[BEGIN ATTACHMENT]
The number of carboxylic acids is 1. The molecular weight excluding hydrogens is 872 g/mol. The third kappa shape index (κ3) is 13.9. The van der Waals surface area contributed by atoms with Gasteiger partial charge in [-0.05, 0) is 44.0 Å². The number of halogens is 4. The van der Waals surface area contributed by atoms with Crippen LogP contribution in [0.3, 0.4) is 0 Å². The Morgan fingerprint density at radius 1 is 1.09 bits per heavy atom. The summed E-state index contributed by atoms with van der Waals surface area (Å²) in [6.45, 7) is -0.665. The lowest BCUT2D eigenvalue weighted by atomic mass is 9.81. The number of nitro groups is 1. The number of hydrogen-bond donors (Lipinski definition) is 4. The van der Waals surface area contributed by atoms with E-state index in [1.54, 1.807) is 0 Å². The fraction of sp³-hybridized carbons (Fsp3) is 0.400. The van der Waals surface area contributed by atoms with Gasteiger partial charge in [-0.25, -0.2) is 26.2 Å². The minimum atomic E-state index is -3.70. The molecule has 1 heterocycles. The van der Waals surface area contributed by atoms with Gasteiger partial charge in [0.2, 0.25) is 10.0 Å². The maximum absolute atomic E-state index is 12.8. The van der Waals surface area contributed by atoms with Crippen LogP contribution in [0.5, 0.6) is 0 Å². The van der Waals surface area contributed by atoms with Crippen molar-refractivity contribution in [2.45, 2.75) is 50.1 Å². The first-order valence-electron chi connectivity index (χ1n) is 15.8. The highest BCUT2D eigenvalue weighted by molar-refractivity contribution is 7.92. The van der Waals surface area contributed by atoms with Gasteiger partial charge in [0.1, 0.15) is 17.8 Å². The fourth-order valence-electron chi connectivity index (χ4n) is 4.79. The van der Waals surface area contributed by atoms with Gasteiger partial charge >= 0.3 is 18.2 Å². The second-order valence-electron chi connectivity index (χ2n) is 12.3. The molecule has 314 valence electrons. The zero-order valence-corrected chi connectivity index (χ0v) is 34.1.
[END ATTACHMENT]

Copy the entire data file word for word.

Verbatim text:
The number of carboxylic acids is 1. The molecular weight excluding hydrogens is 872 g/mol. The third kappa shape index (κ3) is 13.9. The van der Waals surface area contributed by atoms with Gasteiger partial charge in [-0.05, 0) is 44.0 Å². The number of halogens is 4. The van der Waals surface area contributed by atoms with Crippen LogP contribution in [0.3, 0.4) is 0 Å². The Morgan fingerprint density at radius 1 is 1.09 bits per heavy atom. The summed E-state index contributed by atoms with van der Waals surface area (Å²) in [6.45, 7) is -0.665. The lowest BCUT2D eigenvalue weighted by atomic mass is 9.81. The number of nitro groups is 1. The number of hydrogen-bond donors (Lipinski definition) is 4. The van der Waals surface area contributed by atoms with E-state index in [1.54, 1.807) is 0 Å². The fraction of sp³-hybridized carbons (Fsp3) is 0.400. The van der Waals surface area contributed by atoms with Gasteiger partial charge in [-0.25, -0.2) is 26.2 Å². The minimum atomic E-state index is -3.70. The molecule has 1 heterocycles. The van der Waals surface area contributed by atoms with Gasteiger partial charge in [0.2, 0.25) is 10.0 Å². The maximum absolute atomic E-state index is 12.8. The van der Waals surface area contributed by atoms with Crippen LogP contribution in [0.5, 0.6) is 0 Å². The van der Waals surface area contributed by atoms with Crippen molar-refractivity contribution in [2.45, 2.75) is 50.1 Å². The first-order valence-electron chi connectivity index (χ1n) is 15.8. The highest BCUT2D eigenvalue weighted by molar-refractivity contribution is 7.92. The van der Waals surface area contributed by atoms with Gasteiger partial charge in [0.1, 0.15) is 17.8 Å². The fourth-order valence-electron chi connectivity index (χ4n) is 4.79. The van der Waals surface area contributed by atoms with Gasteiger partial charge >= 0.3 is 18.2 Å². The second-order valence-electron chi connectivity index (χ2n) is 12.3. The molecule has 314 valence electrons. The zero-order valence-corrected chi connectivity index (χ0v) is 34.1.